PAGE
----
Entrepreneurs, artists, and cultural workers are the heart of Seattle’s South End, but lack of visibility and underinvestment have historically harmed the community. ADEFUA Cultural Education Workshop (A.C.E.W.) and a band of community stakeholders aim to change that by creating Seattle’s first state-certified Creative District. Since 2018, the Washington State Arts Commission (ArtsWA) has certified eight Creative Districts, but not one is in Seattle — yet. If things go as planned, the new Creative District will encompass the area between Franklin High School and Rainier Beach High School. In a telephone interview, Afua Kouyate, a Seattle native and the executive director of A.C.E.W., shared details about the Creative District and the work she’s done in the southeast Seattle community since 1985.
This Friday, Dec. 11, the co-editors of The Black Trans Prayer Book (TBTPB), J Mase III and Lady Dane Figueroa Edidi, along with other contributors, will share readings, perform, and connect at a Seattle Public Library online event. A collection over three years in the making, TBTPB was released in April and features poems, stories, rituals, spells, and theology by Black trans people of many faiths and spiritual traditions. At once a tool for reclaiming spirituality and healing from religious trauma, TBTPB is also an important contribution to liberation theology, which views religion as a means of liberation for oppressed people.
The Emerald rounded up local Juneteenth events so you and yours can easily find ways to participate both in person and virtually in celebrations, marches, live streams, talks, activities for children, and more!
“We’re blacking out CHOP … the viral death of black bodies was the catalyst for this current movement and we need to make sure we remain focused. This means both policy and systemic change to our systems and healing space for black people.
“So that’s exactly what we’re creating. A series of events in which we center black healing and community.
“What we need from our non-black allies are donations of money and supplies and the willingness to support by quietly protecting sacred space for black healing. We need allies on the outskirts who are willing to be a physical barrier of protection and to peacefully deter potential interruptions.” Read full schedule of events in Facebook event details.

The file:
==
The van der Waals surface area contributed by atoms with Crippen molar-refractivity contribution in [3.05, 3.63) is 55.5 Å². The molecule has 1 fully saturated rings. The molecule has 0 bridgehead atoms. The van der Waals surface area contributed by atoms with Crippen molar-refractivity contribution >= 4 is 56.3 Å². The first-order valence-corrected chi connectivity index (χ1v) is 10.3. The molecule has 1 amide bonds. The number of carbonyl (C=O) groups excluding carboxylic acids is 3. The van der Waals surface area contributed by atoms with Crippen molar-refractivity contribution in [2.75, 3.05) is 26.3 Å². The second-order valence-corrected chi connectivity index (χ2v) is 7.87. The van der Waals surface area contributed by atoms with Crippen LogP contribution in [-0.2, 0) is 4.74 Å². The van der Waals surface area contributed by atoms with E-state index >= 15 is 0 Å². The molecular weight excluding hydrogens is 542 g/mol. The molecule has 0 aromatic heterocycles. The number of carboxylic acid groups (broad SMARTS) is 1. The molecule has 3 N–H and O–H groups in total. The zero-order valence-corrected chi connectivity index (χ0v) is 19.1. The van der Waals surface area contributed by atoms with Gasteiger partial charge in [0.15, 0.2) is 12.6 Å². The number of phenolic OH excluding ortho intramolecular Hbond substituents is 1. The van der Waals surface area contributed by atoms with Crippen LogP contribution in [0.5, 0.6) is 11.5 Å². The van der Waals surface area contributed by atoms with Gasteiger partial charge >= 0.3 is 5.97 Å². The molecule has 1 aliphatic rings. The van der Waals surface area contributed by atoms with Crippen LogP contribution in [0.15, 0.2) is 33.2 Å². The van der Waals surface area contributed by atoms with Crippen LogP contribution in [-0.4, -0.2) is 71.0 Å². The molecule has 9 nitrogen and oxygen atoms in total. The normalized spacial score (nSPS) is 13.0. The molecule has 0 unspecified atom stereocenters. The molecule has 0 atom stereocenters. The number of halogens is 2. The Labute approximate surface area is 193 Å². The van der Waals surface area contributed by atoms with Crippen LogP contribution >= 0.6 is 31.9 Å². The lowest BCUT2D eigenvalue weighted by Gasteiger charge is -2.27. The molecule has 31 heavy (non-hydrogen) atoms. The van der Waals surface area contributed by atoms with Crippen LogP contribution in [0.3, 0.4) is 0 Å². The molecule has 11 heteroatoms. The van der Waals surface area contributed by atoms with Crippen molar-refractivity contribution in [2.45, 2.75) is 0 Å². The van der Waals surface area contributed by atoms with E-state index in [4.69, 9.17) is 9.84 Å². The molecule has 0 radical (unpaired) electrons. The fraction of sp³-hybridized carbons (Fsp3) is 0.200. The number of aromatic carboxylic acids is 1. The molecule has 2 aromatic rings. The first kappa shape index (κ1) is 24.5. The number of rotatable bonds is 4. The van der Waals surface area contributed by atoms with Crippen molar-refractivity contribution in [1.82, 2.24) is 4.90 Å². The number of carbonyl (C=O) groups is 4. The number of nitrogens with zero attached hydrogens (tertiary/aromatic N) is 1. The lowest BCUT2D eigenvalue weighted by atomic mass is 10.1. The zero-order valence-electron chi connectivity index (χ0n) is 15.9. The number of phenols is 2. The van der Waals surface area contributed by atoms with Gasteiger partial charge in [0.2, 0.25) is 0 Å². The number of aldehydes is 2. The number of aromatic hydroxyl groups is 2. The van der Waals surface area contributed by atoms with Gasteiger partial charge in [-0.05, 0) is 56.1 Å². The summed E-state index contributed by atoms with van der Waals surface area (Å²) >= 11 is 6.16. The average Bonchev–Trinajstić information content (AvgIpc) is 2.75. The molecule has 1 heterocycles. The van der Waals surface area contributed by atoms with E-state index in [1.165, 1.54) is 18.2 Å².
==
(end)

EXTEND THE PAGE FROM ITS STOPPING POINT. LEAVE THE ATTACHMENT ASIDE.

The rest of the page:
Donations of supplies, funds, and volunteer bodies on the ground at the event are requested from the organizers. Read event details for more on this and donate funds here.
Time: 8 a.m.–8 p.m. Where: CHOP — 1635 11th Ave (Cal Anderson Park) Cost: Free to attend
Though she didn’t celebrate Bunka no Hi herself, when she lived in Japan, Arisa Nakamura now celebrates the modern holiday alongside the community and her fellow Japanese Cultural and Community Center staff and volunteers.
This year marked the organization’s 14th annual celebration of Bunka no Hi, which Nakamura said was originally a celebration of the Emperor Meiji’s birthday, changing in 1948 to commemorate the post-WWII Japanese constitution. While it’s still a national holiday in Japan, it’s now about celebrating and sharing Japanese culture and art, she said.
Ignoring the chilly evening air nipping about them, hundreds of laughing people thronged through Roberto Maestas Plaza at El Centro de la Raza in Seattle, Washington, for the organization’s 15th annual Día de Muertos celebration on Nov. 1. Some wore extravagant, traditional Mexican outfits trimmed with lace, faces painted and decorated to look like bejeweled skulls. Others tucked up in puffy jackets eagerly waited in line for pan de muerto, or Mexican bread of the dead, and a steaming cup of hot chocolate.
NW Black Pride kicked off last night with Black D*ck Matters, written by Kathya Alexander (co-writer of Black to My Roots: African American Tales from Head and the Heart) and directed and produced by Tyrone Brown. The multimedia experimental experience premiered at Gay City in front of a full house, and much like Black Pride itself, the play was provocative. The piece both asks and answers a question aimed toward Black men: How does “it” feel? The answers, revealed throughout the play, unmask the tenderness of Black pain alongside Black pleasure.
Under the warm, yellow lights of Kobo in the Chinatown-International District’s Japantown, Mako Willet readied her sanshin, an Okinawan instrument similar to a lute, to play another song, supposed to warn fishermen about stepping on sharp conch shells.
It’s hard to miss Javoen Byrd as he enters Empire Espresso on Edmunds Street in Columbia City. He sports a cream colored outfit with soft gold balls dangling from the collar, an Aso Yoruba. It’s an outfit I’ve seen him wear several times when tapping his hands on a set of drums in celebration of his African heritage.
The new documentary, Q Ball, is the story of a group of incarcerated men hoping to find redemption through basketball. It screens as part of the Seattle International Film Festival at the Ark Lodge in Columbia City on Friday, May 17 at 6:30 p.m. and at the SIFF Uptown theater in Queen Anne May 18 at noon and May 21 at 3:30 p.m.
The Liberty Bank Building is the first ever black-owned bank west of the Mississippi. It’s now the heart of South Seattle’s revitalization and a beacon for the community. It’s in this building that Kristi Brown will make her first run at owning a brick and mortar.